Where a property is occupied, the tenant is liable for this tax which is based on the value of the property and assumes two adults per household. If the property is vacant, there can be a residual liability on the Landlord.
It is essential that meter readings are taken and that all accounts for utilities including the telephone (if any) are transferred into the tenant's name at the start of the tenancy.
At the end of the tenancy meter readings should be taken and the bills should be transferred back into the Landlord’s name unless new tenants are ready to move in. A forwarding address must be obtained from the tenant and supplied with the meter readings to the services above so that final bills can be sent directly to the tenant. Provided that an independent Inventory Clerk is appointed to carry out the Check In and Check Out, meter readings and forwarding addresses are taken by the Clerk and noted on the relevant reports.
All other outgoings in respect of the property including service charges, road charges, etc. are the responsibility of the Landlord.
If necessary, you should seek the approval of the Freeholder before proceeding with letting any leasehold property. Some head leases will impose conditions relating to the occupancy of the property. We should be made aware of these prior to the drafting of any Tenancy Agreement as it may be necessary to incorporate these in our documentation.
If your property is mortgaged, your building society or bank will probably require you to seek their approval before renting the property. In some cases, this can result in a reassessment of the repayments. Mortgagees often also require a fee and copy of the Tenancy Agreement.
The Landlord must maintain the insurance of the property and, as far as possible, of the contents belonging to him, and must inform the insurance company that he intends to let. It is recommended that all items of considerable or sentimental value should be removed before letting.
Your rental profit is liable for tax at the same rate as any other income received, whether you are resident in the United Kingdom or not.
If you are resident in the UK when declaring this income to the Inland Revenue you may make an application to have any allowances taken into account against the tax liability, e.g. agent’s fees, costs of necessary repairs etc. For this purpose it is advisable that you retain receipts for any expenditure. We do not deal with clients' tax affairs and should you require advice on the tax liability arising from rental income we can recommend a firm of accountants.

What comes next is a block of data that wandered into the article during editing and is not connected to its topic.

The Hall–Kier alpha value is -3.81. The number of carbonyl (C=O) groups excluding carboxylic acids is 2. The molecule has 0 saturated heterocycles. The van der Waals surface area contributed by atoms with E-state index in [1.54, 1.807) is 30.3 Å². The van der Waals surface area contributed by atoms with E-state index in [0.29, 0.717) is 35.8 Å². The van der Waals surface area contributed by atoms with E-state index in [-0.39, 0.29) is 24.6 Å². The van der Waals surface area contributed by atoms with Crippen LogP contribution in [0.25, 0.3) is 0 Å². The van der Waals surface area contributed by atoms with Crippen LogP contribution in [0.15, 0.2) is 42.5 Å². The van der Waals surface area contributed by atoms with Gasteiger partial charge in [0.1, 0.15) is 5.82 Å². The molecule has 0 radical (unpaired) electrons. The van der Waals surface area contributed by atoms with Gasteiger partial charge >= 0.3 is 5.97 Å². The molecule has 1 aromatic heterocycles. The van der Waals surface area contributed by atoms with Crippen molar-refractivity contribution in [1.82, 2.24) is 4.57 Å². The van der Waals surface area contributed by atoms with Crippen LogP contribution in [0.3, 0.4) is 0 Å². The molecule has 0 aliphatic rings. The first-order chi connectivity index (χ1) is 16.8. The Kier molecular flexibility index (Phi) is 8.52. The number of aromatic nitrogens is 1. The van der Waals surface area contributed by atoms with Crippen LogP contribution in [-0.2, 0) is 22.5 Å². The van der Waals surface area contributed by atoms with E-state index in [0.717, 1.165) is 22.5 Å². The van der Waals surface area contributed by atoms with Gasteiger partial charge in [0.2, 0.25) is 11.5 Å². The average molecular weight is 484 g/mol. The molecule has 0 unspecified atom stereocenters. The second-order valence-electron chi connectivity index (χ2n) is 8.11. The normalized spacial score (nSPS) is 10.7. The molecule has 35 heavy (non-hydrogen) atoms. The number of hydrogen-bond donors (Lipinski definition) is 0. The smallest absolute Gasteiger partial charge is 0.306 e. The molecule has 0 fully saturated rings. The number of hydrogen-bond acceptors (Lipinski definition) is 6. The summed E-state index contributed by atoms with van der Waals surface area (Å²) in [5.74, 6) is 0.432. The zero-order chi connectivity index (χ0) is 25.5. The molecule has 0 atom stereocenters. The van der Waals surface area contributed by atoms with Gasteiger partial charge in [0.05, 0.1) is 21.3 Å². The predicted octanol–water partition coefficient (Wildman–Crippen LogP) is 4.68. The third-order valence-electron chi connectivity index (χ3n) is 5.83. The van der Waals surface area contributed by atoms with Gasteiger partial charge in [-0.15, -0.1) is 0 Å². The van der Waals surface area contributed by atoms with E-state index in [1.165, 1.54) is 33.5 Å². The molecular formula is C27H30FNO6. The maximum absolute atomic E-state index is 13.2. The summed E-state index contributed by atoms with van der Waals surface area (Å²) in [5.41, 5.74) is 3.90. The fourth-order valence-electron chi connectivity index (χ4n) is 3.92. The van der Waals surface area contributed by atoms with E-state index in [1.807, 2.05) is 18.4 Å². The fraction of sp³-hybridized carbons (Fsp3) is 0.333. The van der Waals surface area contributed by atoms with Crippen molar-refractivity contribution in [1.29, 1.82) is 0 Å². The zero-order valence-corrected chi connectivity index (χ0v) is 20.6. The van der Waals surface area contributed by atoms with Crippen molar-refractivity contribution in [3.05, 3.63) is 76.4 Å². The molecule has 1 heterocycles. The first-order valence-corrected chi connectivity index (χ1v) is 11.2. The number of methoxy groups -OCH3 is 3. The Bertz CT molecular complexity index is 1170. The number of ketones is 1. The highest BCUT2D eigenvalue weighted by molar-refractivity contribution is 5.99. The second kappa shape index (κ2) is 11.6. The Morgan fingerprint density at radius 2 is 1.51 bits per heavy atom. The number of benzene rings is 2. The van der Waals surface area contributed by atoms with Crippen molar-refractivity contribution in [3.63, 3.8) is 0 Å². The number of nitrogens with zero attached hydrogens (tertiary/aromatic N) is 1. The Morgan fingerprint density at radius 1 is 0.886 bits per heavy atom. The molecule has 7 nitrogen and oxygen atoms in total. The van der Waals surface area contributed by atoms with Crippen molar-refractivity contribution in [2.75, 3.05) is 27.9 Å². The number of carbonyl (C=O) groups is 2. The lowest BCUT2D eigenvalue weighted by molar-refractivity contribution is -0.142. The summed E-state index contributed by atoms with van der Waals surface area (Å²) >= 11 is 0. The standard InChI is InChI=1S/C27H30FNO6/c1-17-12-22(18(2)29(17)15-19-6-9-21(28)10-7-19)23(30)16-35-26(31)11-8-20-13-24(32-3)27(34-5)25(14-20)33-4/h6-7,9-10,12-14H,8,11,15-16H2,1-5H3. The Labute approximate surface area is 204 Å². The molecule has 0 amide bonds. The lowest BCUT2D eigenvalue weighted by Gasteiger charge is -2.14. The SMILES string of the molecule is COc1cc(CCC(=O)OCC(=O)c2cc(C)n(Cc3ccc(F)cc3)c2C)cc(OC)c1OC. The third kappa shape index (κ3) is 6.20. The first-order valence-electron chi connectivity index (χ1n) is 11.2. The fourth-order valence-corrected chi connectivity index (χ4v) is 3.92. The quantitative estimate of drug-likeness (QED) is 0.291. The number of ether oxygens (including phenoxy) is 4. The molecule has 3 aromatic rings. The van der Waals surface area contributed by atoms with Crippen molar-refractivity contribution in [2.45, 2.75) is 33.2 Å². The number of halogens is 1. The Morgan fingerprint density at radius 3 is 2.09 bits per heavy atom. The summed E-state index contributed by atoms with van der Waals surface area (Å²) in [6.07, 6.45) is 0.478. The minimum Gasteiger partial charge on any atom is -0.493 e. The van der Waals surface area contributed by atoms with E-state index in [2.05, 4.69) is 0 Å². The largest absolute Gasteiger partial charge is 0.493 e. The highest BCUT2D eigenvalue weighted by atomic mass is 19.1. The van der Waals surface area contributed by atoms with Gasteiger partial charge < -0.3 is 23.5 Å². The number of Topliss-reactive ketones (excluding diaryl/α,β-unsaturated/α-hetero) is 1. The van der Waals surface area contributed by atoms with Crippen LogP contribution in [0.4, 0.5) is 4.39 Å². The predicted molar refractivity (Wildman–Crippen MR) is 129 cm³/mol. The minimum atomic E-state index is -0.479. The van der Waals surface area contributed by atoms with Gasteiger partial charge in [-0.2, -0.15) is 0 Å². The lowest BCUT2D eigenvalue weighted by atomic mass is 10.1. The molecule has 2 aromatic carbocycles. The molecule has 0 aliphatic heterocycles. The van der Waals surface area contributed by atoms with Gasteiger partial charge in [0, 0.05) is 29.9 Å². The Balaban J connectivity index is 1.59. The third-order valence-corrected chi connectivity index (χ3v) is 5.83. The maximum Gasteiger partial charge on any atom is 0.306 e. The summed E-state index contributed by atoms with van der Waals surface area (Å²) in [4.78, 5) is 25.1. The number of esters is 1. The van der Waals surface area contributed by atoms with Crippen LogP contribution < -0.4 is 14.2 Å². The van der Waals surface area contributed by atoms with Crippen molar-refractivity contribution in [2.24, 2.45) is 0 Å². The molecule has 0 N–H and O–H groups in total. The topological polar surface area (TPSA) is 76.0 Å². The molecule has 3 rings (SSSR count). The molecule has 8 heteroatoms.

If you are resident abroad for more than six months in the year it will be necessary for you to apply to the Inland Revenue's Financial Intermediaries and Claims Office (FICO) for approval to receive your rental income with no tax deducted. Provided that your tax affairs in the U.K. are up-to-date, such approval should be a formality. Once it has been obtained then the rent can be paid to you on a gross basis. You will still be obliged to make your annual returns to the Inland Revenue and, as such, we strongly recommend that you employ an Accountant or Tax Advisor to agree your assessment each year.
If such approval is not forthcoming then it is mandatory for the Managing Agent to deduct tax at the standard rate at source and to make quarterly returns to the Inland Revenue. In these circumstances we reserve the right to make additional charges to the Landlord to cover the administrative costs of making these returns. If no Managing Agent is instructed and payments are made directly to you, then the tenant will be obliged to make such deduction before the rent is forwarded.
We generally use a standard form of Assured Shorthold Tenancy Agreement that has been drafted by the Association of Residential Letting Agents (ARLA). This has been specifically designed to comply with the Unfair Terms in Consumer Contracts Regulations, UTCCR, issued by the Office of Fair Trading in May 2001. It ensures that the contract is fair to both parties but also provides maximum security for the Landlord.
Tenancies are usually granted for an initial term of one year, sometimes with a break clause. Upon the expiry of the term, the tenancy will automatically become a “Statutory Periodic Tenancy” unless it is formally renewed, or is determined by service of a notice under Section 21 of the Housing Act 1988. Towards the end of the contractual term we will liaise with both the Landlord and Tenant to negotiate terms for any continuation of occupation by the Tenant. Unless we are specifically instructed to do so, we do not, as a matter of course, serve a Section 21 Notice. Should the Landlord require possession of the property at the end of term certain, we must be instructed to serve notice. This notice will need to be served at least two months in advance of the expiry and must be in line with the rent payment date.